The Issue

Since then, Microsoft has embedded Explorer more and more deeply into its Windows operating systems - and this has been a huge factor in antitrust investigations at home and abroad. At one point, Microsoft went so far as to explain that Windows could not function without Windows, a lie that was quickly disproved. And to placate European regulators, Microsoft actually sold a special version of Windows that did not include IE on the European market - and doomed it by selling it for more than the regular version of Windows.

This did not make regulators happy, and they have been working with Microsoft to devise a system whereby anyone installing Windows will be given several browser options when they first set up their computers. It looks like there will be some sort of ballot box or "click on the icon" screen that will offer the option of installing one or more browsers. Options are likely to include Firefox, Opera, Safari, and Chrome in addition to or instead of Internet Explorer.

How About It, Apple?

Apple has had an interesting history with browsers. Netscape was the earliest one available to Mac users, and Cyberdog was Apple's first attempt at creating a browser. IE became the default Mac browser in 1997, and Safari the default in 2003. Where Apple had once included two or three browsers with new OS installs, like Microsoft it now includes just one - its own.

Fortunately for Mac users, we're a minority platform that antitrust regulators have pretty much ignored, and Apple has not gone out of its way to enmesh its browser with its operating system. Mac users can easily avoid using Safari - once they've downloaded and installed an alternative.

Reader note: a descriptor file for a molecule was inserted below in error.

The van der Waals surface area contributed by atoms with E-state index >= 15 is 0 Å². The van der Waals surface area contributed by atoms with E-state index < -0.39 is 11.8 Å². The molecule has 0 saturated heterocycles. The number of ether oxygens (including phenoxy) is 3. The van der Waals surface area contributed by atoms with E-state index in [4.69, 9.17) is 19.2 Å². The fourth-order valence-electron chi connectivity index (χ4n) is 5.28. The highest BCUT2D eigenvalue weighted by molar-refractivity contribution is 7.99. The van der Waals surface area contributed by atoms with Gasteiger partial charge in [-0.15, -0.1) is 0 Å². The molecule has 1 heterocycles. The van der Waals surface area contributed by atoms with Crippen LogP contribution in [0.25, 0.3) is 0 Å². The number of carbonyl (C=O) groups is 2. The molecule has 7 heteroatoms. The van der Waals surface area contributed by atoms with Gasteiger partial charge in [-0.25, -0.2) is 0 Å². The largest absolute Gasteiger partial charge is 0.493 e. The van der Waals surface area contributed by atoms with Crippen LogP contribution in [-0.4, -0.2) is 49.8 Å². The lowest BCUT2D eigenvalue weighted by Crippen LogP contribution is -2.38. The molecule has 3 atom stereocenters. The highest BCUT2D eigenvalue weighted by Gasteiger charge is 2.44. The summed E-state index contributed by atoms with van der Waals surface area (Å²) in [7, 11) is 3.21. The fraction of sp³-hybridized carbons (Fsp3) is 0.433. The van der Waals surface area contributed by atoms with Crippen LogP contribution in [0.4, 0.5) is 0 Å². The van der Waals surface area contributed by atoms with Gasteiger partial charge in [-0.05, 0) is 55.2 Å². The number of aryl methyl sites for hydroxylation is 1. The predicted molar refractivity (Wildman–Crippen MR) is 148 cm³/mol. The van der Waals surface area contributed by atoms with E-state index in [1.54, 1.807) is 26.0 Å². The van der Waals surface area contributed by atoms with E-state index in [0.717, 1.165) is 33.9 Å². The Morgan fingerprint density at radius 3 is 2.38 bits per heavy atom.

As a Mac user who rarely uses Safari, always has Camino and Firefox running, and dabbles in Opera a bit, I would love to see Apple actively promote the use of other browsers on Macs. This would demonstrate that Apple isn't insecure about its technology, that it believes that Safari will stand or fall on its own merits. It would also show Apple's commitment to choice, a key argument it uses in promoting OS X as a real alternative to Windows.

Whether Apple ever does that or not, it's nice to know that all but two of today's top browsers - IE and Chrome - are available to Mac users, that several browsers (Camino, OmniWeb, and iCab among them) are Mac only, and that Google is promising to bring Chrome to Macs someday.

If you haven't already tried an alternative to whatever browser installed on your computer by default, I hope you'll take the time to download one or two alternatives and try them out. You may find that something other than IE or Safari better fits your needs. I know I have, and Camino has been my default browser for years. (By the way, Camino 2.0 Beta 4 is extremely stable. I'd call it release quality based on months of using this and earlier betas as my primary browser.)

Choice is good.

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Dan Knight has been using Macs since 1986, sold Macs for several years, supported them for many more years, and has been publishing Low End Mac since April 1997. If you find Dan's articles helpful, please consider making a donation to his tip jar.